YRD601: Intro to Conclusions
My name is Johnny and I found the duck while riding home from Oxford on a Tube train. Even though the note tells me I have to wait until something amazing happens to write my story, I think it’s better to do it now. Not to be a rebel or anything, it’s just…now’s the time.
When I was a small child, my grandfather gave me a rubber ducky for Christmas. He was my favourite grandparent, and I was his favourite grandson, and the two of us were inseparable. When he gave me that rubber ducky, he showed me how it squeaked, and he told me about all the adventures it could share with me. I was excited. My grandfather gave me more than a toy that year; he gave me a new friend.
When he offered me this gift, he reminded me that no matter where I went in life, or what might happen, that as long as I had the duck, I had my grandfather with me. He told me that symbols were almost as powerful as having the real thing it symbolised, and that I should always keep the duck with me if I wanted to keep my grandfather close. “If you love something, then set it free,” he used to tell me. “If it doesn’t come back, it was never meant to be.” Then he died.
I didn’t understand why he had given me this saying at the time, but now I do.
Heartbroken from the loss, I clutched my rubber ducky tighter than ever and vowed to never let it go. I was afraid that by losing it, I would lose the memory of my favourite grandfather, and I couldn’t allow that. So I took the duck everywhere: to school, to church, to the pool, anywhere I could hold onto it. I had even written my initials under the duck with permanent black marker to ensure it stayed mine.
Every year, I refreshed the duck with new ink to make sure the letters didn’t fade, and did so until I was seventeen. But then, something awful happened. I was riding with my family down a road along the Thames when my brother swiped it from my hands and threatened to lose it. He knew I was attached to it, but he didn’t care. Ever since I was ten years old, he had made fun of me for carrying it around, but I never broke my stance to keep it. That duck was part of my lifeblood, and to stuff it away in a toy chest would’ve been like closing the prison doors over my heart. It would’ve been like locking my grandfather out of my life. I stood up to my brother’s ridicule and carried my duck with pride. So when he stole it from me that day, I panicked. When I demanded that he give it back, he adamantly refused. I tried to wrestle him for it, but he got the better of me. Finally, when all hope seemed lost, he dropped the guillotine to finish me off. In one last effort to rid me of my crutch, my brother told me this was for my own good and then tossed the duck out the window. Although I tried to catch it, the duck slipped through my fingers and disappeared into the world. I begged my parents to stop the car so I could go back and pick it up, but it was too late. It didn’t hit the pavement like I had hoped. It flew into the river. As I looked out the back window with tears in my eyes and shoes in my brother’s face, I watched as the rubber ducky I loved with all my heart floated out of my life.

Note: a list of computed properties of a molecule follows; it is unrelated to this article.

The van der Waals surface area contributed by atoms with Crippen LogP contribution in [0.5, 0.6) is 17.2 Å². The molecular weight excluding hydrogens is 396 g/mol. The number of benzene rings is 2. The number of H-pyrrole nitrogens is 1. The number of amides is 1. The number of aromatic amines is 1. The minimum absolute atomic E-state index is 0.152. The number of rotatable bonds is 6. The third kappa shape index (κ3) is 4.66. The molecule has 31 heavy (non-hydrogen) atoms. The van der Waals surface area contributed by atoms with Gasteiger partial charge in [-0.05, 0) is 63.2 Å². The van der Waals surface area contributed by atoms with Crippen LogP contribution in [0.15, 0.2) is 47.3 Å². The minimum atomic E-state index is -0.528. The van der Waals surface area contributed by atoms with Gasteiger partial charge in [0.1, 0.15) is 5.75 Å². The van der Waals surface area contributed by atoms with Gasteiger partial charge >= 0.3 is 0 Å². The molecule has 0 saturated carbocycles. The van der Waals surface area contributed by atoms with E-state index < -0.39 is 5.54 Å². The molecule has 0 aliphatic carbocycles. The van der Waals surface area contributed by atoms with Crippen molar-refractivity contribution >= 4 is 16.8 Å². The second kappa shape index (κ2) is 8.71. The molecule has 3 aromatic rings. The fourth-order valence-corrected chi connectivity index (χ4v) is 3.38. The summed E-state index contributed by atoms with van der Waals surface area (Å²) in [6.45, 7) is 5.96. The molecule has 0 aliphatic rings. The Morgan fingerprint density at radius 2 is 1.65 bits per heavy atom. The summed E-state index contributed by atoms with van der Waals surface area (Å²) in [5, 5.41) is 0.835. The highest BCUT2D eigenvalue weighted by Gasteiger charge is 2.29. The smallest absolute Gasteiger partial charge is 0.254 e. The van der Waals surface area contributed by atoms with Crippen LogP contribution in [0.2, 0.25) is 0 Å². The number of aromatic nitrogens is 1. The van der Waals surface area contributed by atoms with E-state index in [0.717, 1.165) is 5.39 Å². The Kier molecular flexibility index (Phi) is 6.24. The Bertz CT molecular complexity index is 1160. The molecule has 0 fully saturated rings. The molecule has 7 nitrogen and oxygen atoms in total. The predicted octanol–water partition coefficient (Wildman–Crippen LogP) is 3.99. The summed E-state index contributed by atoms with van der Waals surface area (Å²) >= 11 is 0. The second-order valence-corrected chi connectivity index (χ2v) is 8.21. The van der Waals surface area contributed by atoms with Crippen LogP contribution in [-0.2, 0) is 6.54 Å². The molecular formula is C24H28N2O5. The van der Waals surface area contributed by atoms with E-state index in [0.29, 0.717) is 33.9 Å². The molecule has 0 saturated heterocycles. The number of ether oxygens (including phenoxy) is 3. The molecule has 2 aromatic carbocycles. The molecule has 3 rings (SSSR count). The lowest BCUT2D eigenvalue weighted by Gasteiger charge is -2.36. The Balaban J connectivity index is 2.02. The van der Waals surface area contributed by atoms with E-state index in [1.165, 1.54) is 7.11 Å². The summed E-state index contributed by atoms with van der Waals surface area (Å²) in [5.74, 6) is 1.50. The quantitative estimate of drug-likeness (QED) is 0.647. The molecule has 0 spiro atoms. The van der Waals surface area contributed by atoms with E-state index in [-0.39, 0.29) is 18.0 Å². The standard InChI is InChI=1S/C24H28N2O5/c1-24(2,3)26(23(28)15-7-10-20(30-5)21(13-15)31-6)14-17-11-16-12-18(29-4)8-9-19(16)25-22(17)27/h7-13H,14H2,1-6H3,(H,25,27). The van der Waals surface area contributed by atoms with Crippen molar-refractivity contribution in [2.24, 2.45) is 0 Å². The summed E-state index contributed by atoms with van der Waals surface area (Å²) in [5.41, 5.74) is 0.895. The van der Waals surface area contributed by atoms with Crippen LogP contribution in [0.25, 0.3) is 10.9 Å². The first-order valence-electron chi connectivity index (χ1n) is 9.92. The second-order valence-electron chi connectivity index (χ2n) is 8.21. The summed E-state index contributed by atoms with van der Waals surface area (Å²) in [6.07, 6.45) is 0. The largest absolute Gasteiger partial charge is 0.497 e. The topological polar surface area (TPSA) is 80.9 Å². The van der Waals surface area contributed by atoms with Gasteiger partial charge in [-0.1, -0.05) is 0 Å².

For six years, I tried to get its memory out of my head. I substituted my disillusionment with fake laughter, intense schoolwork, shallow friends and occasional alcohol. But I couldn’t do it. I missed my duck. Two years ago I finally broke down and bought a new duck, but it wasn’t the same. I ended up giving it to some kid who lived on my block. I didn’t know him, but his parents loved me for giving him the stranger’s toy—sarcasm implied. It didn’t matter. I just coasted through life trying to make sense out of the world. Then, one day I gathered up the nerve to pick a major and graduate. And that was recent. The whole thing felt like crumbs falling off a slice of bread, but somehow I made it—I felt hollow, but I made it.
I had a brief taste in hope the night I’d met Claire, if that’s even her real name. But she never came back. By the next day I knew my life was just a series of running gags. I didn’t know where to go from there. Fate was whatever it wanted to be, not what I wanted it to be. I’d spend the next two months thinking that. Graduation was ultimately as satisfying to me as eating sand. Yet, I kept going, right into this morning.
I got on this train thinking that somehow I had to find happiness in a career next, but I just didn’t feel like it. I wanted to go home, but I was scared. Truth was, I didn’t know what I wanted to do. And that’s when I found this duck.
The last thing in the world I ever expected was to find a duck on the floor of a Tube train, but here it is in my lap, waiting to send me off on the tail of its journey. And I have to marvel, not because it reminds me of the duck I’d once had, but because it symbolises a part of my heart that was ripped away during a difficult age. And I am writing my story before it even gets started because deep down I know that I have my happy ending. I don’t think I need to explain that, either. Something about this story has to be sacred to the one who owns it and let’s just say that you know enough.
As Johnny finished writing his part of the letter, he removed a black marker from his suitcase and popped the cap. As the aroma of ink flooded his nose, he flipped the duck over to see once again the faded markings of two initials, the first a “J,” the other a “G,” and traced them both with the marker. The stroke of his hand matched perfectly the shape of each letter and he smiled, because he knew, after a tremendous journey, his duck, and the symbol of his grandfather’s memory had finally come home, and now he could pick up where he had left off all those years ago.